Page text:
About 601 Tully

Check out our new website! 601Tully.syr.edu

601 Tully is a center for engaged practice in Syracuse, NY developed by artist and professor Marion Wilson with a rotating collaborative team of 54 students and neighbors and Anda French of French 2Design. It's a site for meaningful exchange between artists, community members, and scholars in the co-production of culture.

601 Tully includes a contemporary art space, a public events space, a bookstore, a teaching garden, and Recess Cafe West.

In 2009, Wilson purchased the condemned two-story home and local drug hub, and throughout five semesters, Wilson's design/build class re-zoned, designed, renovated and now sustains the physical and programmatic aspects of 601 Tully. The collaborative team has consisted of artists, architects, environmentalists, Fowler High School students, Green Train Workforce, neighbors, and the occasional passerby.

601 Tully is made possible by the generous support of the Syracuse University School of Education, The Kauffman Foundation, The Near West Side Initiative, Imagining America, Home HeadQuarters Inc., Say Yes to Education, and National Grid.

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Tuesday, December 14, 2010

Richard Serra Pastiche

Richard Serra Pastiche and Evolution

Richard Serra is an American minimalist sculpture known for his large meandering cor-ten steel sculptures such as A Matter of Time in the Guggenheim Museum in Bilbao. Designed to be site specific, each sculpture is constructed to juxtapose human scale. This juxtaposition is compounded by the precarious balance of the immensely heavy pieces of rolled oxidized steel, creating a dialogue of tension and phenomenology, or the inherent sensory properties of building materials.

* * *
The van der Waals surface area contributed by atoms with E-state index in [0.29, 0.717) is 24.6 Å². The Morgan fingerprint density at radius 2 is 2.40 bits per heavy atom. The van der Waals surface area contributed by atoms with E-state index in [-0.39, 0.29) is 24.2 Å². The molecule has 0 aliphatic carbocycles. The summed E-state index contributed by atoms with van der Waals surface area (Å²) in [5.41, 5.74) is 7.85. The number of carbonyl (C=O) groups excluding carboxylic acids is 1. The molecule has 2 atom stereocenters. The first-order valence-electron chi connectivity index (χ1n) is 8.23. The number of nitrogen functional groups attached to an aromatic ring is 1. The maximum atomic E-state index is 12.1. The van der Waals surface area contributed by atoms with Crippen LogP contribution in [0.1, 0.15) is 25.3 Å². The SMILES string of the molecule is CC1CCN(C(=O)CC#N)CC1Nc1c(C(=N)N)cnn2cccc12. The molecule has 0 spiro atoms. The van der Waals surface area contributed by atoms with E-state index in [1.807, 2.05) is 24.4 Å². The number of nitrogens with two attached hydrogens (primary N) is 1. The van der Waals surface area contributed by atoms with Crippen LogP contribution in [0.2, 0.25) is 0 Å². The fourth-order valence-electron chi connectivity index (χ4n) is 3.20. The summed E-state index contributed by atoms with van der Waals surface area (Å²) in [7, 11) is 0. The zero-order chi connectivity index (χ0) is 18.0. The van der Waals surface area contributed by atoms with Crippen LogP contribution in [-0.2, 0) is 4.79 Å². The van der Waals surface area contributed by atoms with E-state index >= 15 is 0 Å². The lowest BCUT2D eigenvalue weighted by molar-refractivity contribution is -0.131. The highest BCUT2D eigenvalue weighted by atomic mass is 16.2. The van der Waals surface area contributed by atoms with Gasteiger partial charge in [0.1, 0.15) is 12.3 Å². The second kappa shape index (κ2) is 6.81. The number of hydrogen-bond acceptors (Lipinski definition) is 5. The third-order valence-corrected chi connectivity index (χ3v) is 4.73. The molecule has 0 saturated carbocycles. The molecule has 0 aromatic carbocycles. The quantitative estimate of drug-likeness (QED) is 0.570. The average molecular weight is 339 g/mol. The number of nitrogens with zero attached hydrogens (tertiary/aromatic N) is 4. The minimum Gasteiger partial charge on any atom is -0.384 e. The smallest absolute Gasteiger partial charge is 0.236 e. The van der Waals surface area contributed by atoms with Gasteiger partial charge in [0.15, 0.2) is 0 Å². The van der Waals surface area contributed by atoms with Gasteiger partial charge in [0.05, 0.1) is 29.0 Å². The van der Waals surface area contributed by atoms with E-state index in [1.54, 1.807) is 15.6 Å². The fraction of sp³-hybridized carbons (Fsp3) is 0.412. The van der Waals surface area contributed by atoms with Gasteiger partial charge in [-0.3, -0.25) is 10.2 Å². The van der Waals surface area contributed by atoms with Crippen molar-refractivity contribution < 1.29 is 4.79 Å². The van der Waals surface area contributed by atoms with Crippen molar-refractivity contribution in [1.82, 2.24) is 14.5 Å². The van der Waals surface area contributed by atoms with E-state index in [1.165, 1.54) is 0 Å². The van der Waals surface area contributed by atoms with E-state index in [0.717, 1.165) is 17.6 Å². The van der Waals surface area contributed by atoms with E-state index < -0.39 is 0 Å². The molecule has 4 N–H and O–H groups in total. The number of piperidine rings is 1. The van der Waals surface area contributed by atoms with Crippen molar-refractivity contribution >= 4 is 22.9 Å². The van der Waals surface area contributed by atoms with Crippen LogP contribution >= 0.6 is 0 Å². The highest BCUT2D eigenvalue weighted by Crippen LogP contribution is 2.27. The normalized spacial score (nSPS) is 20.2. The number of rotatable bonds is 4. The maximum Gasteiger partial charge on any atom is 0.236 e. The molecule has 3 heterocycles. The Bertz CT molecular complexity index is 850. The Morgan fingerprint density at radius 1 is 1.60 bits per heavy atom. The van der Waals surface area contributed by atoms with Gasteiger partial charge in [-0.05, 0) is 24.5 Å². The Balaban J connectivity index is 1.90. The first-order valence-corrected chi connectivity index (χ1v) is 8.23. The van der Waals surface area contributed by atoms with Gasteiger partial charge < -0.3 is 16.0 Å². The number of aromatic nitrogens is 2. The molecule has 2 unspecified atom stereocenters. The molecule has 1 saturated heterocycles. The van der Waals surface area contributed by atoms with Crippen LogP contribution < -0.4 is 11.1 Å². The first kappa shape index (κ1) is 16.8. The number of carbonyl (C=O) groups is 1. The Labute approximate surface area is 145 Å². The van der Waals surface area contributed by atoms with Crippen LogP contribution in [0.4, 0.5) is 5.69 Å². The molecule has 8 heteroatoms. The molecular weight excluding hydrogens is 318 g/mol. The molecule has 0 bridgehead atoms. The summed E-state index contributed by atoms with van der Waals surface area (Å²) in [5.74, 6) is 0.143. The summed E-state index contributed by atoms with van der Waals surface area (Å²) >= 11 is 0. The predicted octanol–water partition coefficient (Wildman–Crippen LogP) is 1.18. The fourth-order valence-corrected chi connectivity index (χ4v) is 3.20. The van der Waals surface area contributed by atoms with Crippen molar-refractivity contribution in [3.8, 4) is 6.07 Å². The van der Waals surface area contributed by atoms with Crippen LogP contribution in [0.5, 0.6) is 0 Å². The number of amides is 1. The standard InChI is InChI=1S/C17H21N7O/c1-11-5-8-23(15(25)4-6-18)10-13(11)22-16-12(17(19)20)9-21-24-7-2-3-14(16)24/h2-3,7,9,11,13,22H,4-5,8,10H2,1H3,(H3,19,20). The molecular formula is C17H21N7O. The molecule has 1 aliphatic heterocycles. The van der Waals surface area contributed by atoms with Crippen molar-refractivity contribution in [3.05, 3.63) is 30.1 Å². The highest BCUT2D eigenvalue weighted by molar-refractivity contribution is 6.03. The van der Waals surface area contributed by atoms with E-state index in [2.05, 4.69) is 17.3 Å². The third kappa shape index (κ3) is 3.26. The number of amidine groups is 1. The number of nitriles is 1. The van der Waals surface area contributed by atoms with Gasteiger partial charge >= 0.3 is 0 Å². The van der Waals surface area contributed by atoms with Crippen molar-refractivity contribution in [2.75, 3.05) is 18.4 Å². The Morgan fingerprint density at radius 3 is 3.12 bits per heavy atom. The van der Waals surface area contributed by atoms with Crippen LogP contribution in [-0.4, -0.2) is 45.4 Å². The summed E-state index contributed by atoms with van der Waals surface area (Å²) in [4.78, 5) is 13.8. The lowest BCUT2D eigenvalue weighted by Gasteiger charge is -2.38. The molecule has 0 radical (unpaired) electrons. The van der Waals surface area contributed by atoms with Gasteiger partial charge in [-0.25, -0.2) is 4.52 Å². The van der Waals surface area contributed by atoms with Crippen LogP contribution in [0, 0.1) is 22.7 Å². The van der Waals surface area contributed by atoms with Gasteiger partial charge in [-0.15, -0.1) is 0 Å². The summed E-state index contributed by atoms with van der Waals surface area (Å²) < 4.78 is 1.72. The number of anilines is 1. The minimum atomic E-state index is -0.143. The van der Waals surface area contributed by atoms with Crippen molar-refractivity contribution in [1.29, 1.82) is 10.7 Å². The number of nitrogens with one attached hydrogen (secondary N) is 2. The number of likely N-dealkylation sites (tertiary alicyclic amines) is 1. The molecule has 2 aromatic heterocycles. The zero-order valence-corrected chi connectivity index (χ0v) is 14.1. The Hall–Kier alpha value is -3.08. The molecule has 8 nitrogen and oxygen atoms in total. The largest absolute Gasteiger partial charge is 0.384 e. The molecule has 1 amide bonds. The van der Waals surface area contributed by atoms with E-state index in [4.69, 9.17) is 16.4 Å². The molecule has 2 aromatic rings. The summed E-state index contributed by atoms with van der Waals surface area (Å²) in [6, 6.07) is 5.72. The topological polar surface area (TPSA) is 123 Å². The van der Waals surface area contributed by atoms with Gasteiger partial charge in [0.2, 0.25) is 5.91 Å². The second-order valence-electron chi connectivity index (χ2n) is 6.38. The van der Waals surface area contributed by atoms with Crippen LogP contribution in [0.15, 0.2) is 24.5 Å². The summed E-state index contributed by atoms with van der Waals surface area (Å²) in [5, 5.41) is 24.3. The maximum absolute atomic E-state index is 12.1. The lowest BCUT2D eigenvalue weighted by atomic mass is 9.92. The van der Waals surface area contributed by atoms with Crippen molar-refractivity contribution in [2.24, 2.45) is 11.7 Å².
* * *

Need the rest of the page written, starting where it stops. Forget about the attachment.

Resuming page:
I propose that for the 30’ x 30’ garden plot on 601 Tully, a sculpture in the style of Richard Serra can be implemented. However, I believe several design elements would have to be considered in order to make it effectively functional and advantageous. First of all, the sculpture can stand as a metaphor for rust-belt cities in America by literally utilizing sheets of oxidized sheets of steel. Perhaps this material can be found locally, therefore adaptively re-using what would otherwise be discarded. Secondly, this sculpture is a detriment to clear sight-lines and may present an issue of safety; therefore I suggest that the steel be modified with a series of punctures to create porosity. I also believe that this modification presents an opportunity to create a rasterized dot design of a symbolic image. Lastly, in a second iteration, I believe the material of the sculpture can be modified for wood construction. This wood sculpture can be constructed in such a way that it can bend and fold to accommodate different spatial configurations. In addition the contoured nature of the wood construction will allow for visual gaps between the pieces, creating a porous structure. Additionally, this wood can be provided from scrap material from local construction sites.

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